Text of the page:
This month's essay is by Adina Ellis

Noach and his family entered the tevah (ark) on the 17th of Cheshvan and exited just over one year later, on the 27th day of Cheshvan (see Rashi on Bereishit 7:11, 8:5, 13-14 based on the opinion of R’ Eliezer in Rosh Hashana 11b and Seder Olam). A year long pause in time, a year of hallowed space amidst a world of chaos. Cheshvan is intrinsically linked with this entering and exiting to and from another dimension.

While sometimes referred to as a bitter month (Mar-Cheshvan) because of the dearth of holidays (Rav Eliyahu Kitov, The Book of Our Heritage), Cheshvan can be seen conversely, as a unique opportunity to focus on the beauty and significance of the weekly celebration of Shabbat. Shabbat is a breathing space, a block of God given time when we disconnect from the raging sea of information, to-do lists, and external pressures, and instead turn inward. The holy Shabbat is warmly welcomed and is the source of tremendous blessing – לִקְרַאת שַׁבָּת לְכוּ וְנֵלְכָה כִּי הִיא מְקור הַבְּרָכָה (HaRav Shlomo Halevi Alkabetz). The Netivot Shalom explains that Shabbat Kodesh is like a “tevat Noach,” a sanctified space which protects us from the turbulent work week.

As the small family of Noach — along with chosen animals — lived in the ark together for a year, it seems they experienced an extended Shabbat-like reality. “There is a realm of time where the goal is not to have but to be, not to own but to give, not to control but to share, not to subdue but to be in accord” (Abraham Joshua Heschel, The Sabbath: Its Meaning for Modern Man). The 365 days in the ark were a break from the command to “fill the earth and master it; and rule the fish of the sea, the birds of the sky, and all the living things that creep on earth” (Bereishit 1:28). As opposed to domination and supremacy, harmony and selflessness prevailed.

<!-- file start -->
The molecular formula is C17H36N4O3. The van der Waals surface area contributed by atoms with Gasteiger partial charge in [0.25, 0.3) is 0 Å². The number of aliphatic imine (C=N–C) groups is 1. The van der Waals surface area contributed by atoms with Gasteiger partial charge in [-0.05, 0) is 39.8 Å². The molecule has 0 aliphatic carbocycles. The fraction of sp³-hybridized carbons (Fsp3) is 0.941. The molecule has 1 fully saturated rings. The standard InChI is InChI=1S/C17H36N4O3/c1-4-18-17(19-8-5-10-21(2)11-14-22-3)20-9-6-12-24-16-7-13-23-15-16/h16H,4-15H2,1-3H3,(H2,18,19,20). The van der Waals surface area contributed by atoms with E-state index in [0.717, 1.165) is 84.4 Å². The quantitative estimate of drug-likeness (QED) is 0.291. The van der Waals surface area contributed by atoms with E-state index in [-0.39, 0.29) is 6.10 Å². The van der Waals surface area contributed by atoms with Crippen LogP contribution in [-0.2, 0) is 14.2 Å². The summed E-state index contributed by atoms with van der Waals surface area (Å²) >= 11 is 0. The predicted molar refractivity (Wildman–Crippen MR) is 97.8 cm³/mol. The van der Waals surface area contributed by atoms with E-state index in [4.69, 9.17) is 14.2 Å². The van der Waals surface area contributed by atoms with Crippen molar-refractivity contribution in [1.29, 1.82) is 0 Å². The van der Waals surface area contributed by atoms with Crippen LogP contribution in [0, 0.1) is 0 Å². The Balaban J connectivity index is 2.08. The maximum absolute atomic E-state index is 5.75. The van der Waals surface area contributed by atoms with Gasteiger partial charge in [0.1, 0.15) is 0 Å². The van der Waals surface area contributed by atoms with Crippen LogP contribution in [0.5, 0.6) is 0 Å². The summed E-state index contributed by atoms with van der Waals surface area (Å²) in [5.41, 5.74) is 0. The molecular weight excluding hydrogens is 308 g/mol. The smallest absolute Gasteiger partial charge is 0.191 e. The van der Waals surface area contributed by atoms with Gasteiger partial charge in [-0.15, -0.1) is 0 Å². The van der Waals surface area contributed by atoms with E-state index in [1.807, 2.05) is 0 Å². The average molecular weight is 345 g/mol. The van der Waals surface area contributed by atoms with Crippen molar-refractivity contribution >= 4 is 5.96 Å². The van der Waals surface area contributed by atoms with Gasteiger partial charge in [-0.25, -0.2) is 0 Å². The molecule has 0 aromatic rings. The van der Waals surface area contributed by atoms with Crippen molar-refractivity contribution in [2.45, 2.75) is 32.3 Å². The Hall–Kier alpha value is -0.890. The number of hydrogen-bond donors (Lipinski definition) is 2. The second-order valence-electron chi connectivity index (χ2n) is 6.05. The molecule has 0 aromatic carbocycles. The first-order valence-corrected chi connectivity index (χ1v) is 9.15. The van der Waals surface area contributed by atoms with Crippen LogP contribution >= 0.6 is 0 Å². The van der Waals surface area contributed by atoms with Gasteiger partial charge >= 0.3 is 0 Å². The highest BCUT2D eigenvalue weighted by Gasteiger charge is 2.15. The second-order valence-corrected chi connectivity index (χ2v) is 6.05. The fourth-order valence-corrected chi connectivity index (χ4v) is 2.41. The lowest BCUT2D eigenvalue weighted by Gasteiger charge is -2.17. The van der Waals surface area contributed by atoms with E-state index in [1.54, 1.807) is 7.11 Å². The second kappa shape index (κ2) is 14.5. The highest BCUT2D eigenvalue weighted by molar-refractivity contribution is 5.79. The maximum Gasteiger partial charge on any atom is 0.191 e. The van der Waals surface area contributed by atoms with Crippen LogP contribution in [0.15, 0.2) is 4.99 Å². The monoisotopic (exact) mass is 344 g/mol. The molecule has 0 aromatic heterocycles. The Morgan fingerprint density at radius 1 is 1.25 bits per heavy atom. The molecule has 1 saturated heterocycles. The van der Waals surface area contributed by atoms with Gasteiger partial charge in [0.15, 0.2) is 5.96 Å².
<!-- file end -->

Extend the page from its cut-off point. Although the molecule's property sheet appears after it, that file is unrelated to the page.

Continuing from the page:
Cheshvan is a month of gathering in, a respite “after the chagim” where we re-align ourselves with a consistent schedule of a work-week and Shabbat. By centering ourselves through Shabbat we affirm principles of emunah, namely acknowledging Hashem as the Creator of the world, who is actively involved in our lives (as evidenced by Yetziat Mitzrayim, mentioned in kiddush).

But it is more than that. As Ahad Ha’am, the founder of cultural Zionism, once said “more than the Jewish People have kept Shabbat, Shabbat has kept the Jews.” He elucidates the importance of Shabbat rejuvenating our spiritual lives on a weekly basis. If during the six days of where we “live under the tyranny of things in space; on the Sabbath we try to become attuned to holiness in time” (AJ Heschel, ibd).

Just as the tevah was both the refuge and salvation for mankind in the time of Noach, Shabbat is our buoy. It is our time to reinvigorate our emunah, cultivate our relationship with our Creator and tune into our neshama. Noach entered and exited from the tevah in Cheshvan. For us, Shabbat is our tevah in time, and every week it sweetly beckons.

Matan Women's Institute for Torah Studies has been at the cutting edge of Torah learning for women since it was established in 1988.